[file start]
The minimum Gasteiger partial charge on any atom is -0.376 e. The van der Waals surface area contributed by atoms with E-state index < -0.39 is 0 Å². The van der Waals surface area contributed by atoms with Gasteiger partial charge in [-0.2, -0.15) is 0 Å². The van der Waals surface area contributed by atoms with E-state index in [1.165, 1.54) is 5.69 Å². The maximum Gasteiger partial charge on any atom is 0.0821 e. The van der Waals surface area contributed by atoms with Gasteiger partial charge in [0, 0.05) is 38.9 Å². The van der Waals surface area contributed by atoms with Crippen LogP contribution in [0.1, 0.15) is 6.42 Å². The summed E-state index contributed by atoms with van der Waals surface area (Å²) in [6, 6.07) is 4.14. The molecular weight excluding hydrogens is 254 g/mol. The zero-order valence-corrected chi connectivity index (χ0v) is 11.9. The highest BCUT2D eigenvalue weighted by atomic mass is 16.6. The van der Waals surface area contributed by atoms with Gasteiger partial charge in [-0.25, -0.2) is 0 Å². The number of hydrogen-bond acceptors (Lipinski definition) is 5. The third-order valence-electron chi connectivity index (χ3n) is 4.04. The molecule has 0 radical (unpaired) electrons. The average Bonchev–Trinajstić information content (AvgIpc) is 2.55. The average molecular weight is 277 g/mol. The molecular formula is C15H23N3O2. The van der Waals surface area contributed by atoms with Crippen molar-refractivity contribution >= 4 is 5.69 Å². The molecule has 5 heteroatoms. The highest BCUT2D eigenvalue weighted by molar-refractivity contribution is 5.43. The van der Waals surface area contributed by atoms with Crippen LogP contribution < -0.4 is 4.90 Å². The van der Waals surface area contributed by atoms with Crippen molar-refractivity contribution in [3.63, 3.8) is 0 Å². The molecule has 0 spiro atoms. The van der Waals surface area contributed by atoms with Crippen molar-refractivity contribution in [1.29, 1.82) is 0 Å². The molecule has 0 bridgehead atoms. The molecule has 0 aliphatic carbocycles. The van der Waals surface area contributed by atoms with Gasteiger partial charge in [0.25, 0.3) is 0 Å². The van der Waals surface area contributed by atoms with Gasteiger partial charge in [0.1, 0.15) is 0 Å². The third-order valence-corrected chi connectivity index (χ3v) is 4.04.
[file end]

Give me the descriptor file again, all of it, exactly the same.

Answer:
The minimum Gasteiger partial charge on any atom is -0.376 e. The van der Waals surface area contributed by atoms with E-state index < -0.39 is 0 Å². The van der Waals surface area contributed by atoms with Gasteiger partial charge in [-0.2, -0.15) is 0 Å². The van der Waals surface area contributed by atoms with E-state index in [1.165, 1.54) is 5.69 Å². The maximum Gasteiger partial charge on any atom is 0.0821 e. The van der Waals surface area contributed by atoms with Gasteiger partial charge in [0, 0.05) is 38.9 Å². The van der Waals surface area contributed by atoms with Crippen LogP contribution in [0.1, 0.15) is 6.42 Å². The summed E-state index contributed by atoms with van der Waals surface area (Å²) in [6, 6.07) is 4.14. The molecular weight excluding hydrogens is 254 g/mol. The zero-order valence-corrected chi connectivity index (χ0v) is 11.9. The highest BCUT2D eigenvalue weighted by atomic mass is 16.6. The van der Waals surface area contributed by atoms with Gasteiger partial charge in [-0.25, -0.2) is 0 Å². The number of hydrogen-bond acceptors (Lipinski definition) is 5. The third-order valence-electron chi connectivity index (χ3n) is 4.04. The molecule has 0 radical (unpaired) electrons. The average Bonchev–Trinajstić information content (AvgIpc) is 2.55. The average molecular weight is 277 g/mol. The molecular formula is C15H23N3O2. The van der Waals surface area contributed by atoms with Crippen molar-refractivity contribution >= 4 is 5.69 Å². The molecule has 5 heteroatoms. The highest BCUT2D eigenvalue weighted by molar-refractivity contribution is 5.43. The van der Waals surface area contributed by atoms with Crippen LogP contribution < -0.4 is 4.90 Å². The van der Waals surface area contributed by atoms with Crippen molar-refractivity contribution in [3.63, 3.8) is 0 Å². The molecule has 0 spiro atoms. The van der Waals surface area contributed by atoms with Crippen molar-refractivity contribution in [1.29, 1.82) is 0 Å². The molecule has 0 bridgehead atoms. The molecule has 0 aliphatic carbocycles. The van der Waals surface area contributed by atoms with Gasteiger partial charge in [0.25, 0.3) is 0 Å². The van der Waals surface area contributed by atoms with Gasteiger partial charge in [0.1, 0.15) is 0 Å². The third-order valence-corrected chi connectivity index (χ3v) is 4.04.